Apple is letting users decide if they’re monitored by apps

iPhone Apps
(Image credit: Dimitri Karastelev on Unsplash)

Apple's iOS 14.5 software update has made a significant change in how users are monitored thanks to the inclusion of a new privacy tool called App Tracking Transparency. This has the potential to put the power back into consumers hands; we can now decide whether or not apps monitor our data.

Whenever we launch an application on iPhone or iPad devices, a window will pop up that asks if we're okay with that app sharing information with third parties. This is a pretty significant change, as it could lessen privacy concerns that have come up over the past decade.

However, according to Brian Chen from the New York Times, this might just be a temporary solution. He spoke to privacy experts that claim advertisement companies could adapt to counteract this new feature and find ways around it. And even if an app can't share your data with third parties, it's possible these companies can find other ways to track you.

Apple is trying its best to reduce how often third parties track your device, but it's nearly impossible to block all of it. An advertisement firm will find any clever way to sell your data; it's terrifying, but there's nothing we can do it about according to Mike Audi, founder of an app called Tiki that attempts to monitor where an application is taking your data (or what it's doing with it).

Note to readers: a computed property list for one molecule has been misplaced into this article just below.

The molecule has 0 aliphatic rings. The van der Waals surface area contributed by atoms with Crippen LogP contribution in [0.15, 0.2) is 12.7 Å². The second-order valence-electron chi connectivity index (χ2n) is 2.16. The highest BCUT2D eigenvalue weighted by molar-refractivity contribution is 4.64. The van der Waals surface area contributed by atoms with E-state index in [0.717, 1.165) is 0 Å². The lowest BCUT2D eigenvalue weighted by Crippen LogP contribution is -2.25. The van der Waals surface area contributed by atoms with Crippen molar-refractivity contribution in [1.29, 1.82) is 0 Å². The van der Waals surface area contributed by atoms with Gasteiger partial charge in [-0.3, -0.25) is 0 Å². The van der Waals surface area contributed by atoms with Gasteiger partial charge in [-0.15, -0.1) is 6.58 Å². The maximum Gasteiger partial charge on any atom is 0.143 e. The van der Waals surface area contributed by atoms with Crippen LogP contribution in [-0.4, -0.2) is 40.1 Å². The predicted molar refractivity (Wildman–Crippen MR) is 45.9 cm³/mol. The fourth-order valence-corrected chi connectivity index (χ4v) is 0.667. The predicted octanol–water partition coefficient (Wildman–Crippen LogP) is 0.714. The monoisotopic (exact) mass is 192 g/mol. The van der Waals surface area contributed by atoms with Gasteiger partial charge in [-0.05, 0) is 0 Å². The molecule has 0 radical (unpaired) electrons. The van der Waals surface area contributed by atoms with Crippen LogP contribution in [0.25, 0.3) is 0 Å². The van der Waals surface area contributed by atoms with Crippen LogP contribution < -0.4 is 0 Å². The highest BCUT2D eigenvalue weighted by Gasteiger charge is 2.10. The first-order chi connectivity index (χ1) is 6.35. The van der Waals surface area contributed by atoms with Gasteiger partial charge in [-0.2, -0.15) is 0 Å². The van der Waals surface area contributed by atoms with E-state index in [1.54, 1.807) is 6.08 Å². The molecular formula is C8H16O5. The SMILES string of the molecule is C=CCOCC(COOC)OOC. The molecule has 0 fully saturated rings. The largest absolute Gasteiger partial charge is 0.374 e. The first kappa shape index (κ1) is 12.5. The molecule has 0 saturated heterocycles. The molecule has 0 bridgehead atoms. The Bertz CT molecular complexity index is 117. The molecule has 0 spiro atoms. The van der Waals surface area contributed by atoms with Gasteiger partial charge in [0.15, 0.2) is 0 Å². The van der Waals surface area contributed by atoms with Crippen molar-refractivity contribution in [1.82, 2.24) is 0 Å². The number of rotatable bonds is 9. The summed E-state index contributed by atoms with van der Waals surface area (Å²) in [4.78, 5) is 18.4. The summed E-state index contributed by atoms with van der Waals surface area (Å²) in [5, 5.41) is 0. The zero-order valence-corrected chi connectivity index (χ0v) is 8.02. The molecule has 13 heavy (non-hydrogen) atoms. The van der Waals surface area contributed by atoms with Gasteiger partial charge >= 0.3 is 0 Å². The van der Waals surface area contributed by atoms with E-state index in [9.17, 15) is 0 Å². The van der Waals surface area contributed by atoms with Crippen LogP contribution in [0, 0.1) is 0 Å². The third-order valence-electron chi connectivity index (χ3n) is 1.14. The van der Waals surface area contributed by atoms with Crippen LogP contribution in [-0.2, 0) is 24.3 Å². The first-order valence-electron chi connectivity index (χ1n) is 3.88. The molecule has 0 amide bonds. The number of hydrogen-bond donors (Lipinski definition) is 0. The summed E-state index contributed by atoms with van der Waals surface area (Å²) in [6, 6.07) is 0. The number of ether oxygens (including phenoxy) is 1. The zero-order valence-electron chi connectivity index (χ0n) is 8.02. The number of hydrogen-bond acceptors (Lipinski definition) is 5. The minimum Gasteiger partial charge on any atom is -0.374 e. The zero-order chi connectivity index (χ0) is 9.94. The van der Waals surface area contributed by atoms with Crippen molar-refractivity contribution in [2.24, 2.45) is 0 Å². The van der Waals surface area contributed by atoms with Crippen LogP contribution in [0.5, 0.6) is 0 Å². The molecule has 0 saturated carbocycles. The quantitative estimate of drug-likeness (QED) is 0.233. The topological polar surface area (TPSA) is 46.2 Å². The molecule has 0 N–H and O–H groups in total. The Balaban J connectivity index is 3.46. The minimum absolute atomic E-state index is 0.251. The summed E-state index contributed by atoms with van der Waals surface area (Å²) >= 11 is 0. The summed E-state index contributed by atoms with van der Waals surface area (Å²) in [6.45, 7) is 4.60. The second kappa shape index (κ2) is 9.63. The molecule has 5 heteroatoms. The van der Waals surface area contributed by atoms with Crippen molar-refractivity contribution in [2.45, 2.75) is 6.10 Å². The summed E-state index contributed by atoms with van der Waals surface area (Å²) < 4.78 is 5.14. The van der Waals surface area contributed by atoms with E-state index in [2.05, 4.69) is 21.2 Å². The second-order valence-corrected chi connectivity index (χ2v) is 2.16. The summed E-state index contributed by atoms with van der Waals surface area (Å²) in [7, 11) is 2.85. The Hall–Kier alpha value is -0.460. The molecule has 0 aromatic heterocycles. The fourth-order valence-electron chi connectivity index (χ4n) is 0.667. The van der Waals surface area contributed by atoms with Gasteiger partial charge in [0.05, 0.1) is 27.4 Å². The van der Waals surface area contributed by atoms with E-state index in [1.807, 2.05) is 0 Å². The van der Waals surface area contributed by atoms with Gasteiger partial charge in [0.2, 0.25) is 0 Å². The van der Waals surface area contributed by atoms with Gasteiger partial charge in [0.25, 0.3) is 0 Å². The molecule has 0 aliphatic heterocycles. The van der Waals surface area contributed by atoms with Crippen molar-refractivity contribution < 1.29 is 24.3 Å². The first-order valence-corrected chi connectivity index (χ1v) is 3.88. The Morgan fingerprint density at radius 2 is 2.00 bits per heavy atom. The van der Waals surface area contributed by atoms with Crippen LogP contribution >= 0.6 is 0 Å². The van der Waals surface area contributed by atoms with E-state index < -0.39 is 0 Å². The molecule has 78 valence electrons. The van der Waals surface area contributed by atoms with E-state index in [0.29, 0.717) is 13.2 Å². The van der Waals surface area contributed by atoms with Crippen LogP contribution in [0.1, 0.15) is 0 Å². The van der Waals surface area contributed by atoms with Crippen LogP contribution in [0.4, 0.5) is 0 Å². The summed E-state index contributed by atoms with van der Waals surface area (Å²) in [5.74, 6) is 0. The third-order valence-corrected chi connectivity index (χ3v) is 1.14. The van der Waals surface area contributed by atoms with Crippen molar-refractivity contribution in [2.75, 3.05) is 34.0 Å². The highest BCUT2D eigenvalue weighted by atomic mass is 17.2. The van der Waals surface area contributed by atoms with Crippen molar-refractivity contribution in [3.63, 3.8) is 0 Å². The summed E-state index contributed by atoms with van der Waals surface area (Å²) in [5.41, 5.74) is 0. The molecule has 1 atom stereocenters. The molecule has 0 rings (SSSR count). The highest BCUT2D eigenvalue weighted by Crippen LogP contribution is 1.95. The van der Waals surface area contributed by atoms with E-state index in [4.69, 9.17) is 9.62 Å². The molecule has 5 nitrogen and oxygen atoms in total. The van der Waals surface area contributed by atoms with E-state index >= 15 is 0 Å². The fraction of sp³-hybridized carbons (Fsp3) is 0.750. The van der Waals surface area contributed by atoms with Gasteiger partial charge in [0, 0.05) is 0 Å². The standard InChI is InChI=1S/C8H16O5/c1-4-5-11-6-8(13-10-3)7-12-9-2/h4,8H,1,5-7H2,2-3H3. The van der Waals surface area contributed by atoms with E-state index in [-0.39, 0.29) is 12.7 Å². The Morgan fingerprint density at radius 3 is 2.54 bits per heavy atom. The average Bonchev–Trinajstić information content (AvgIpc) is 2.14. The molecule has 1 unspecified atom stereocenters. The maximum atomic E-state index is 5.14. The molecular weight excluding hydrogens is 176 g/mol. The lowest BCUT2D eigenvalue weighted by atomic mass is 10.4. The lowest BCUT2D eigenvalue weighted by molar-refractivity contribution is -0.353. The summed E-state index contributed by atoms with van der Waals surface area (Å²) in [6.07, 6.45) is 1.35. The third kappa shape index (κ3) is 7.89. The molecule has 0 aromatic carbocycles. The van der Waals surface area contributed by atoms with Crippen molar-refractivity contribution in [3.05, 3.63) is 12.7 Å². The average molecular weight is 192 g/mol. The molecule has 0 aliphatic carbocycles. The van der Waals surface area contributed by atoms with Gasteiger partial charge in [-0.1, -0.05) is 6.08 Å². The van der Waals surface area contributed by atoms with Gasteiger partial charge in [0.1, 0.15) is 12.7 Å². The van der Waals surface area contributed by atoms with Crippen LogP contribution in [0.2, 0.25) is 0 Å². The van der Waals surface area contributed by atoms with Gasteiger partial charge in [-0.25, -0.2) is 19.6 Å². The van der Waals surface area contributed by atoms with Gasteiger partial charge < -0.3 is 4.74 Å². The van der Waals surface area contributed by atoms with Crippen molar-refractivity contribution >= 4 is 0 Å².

However, this does give cause for Apple to take action against applications that are trying to shadily bypass these loopholes. If a user denies an application access to their data, and that application tries to take it anyway, Apple could theoretically bar the app from its store. 

Momo Tabari
Contributing Writer

Self-described art critic and unabashedly pretentious, Momo finds joy in impassioned ramblings about her closeness to video games. She has a bachelor’s degree in Journalism & Media Studies from Brooklyn College and five years of experience in entertainment journalism. Momo is a stalwart defender of the importance found in subjectivity and spends most days overwhelmed with excitement for the past, present and future of gaming. When she isn't writing or playing Dark Souls, she can be found eating chicken fettuccine alfredo and watching anime.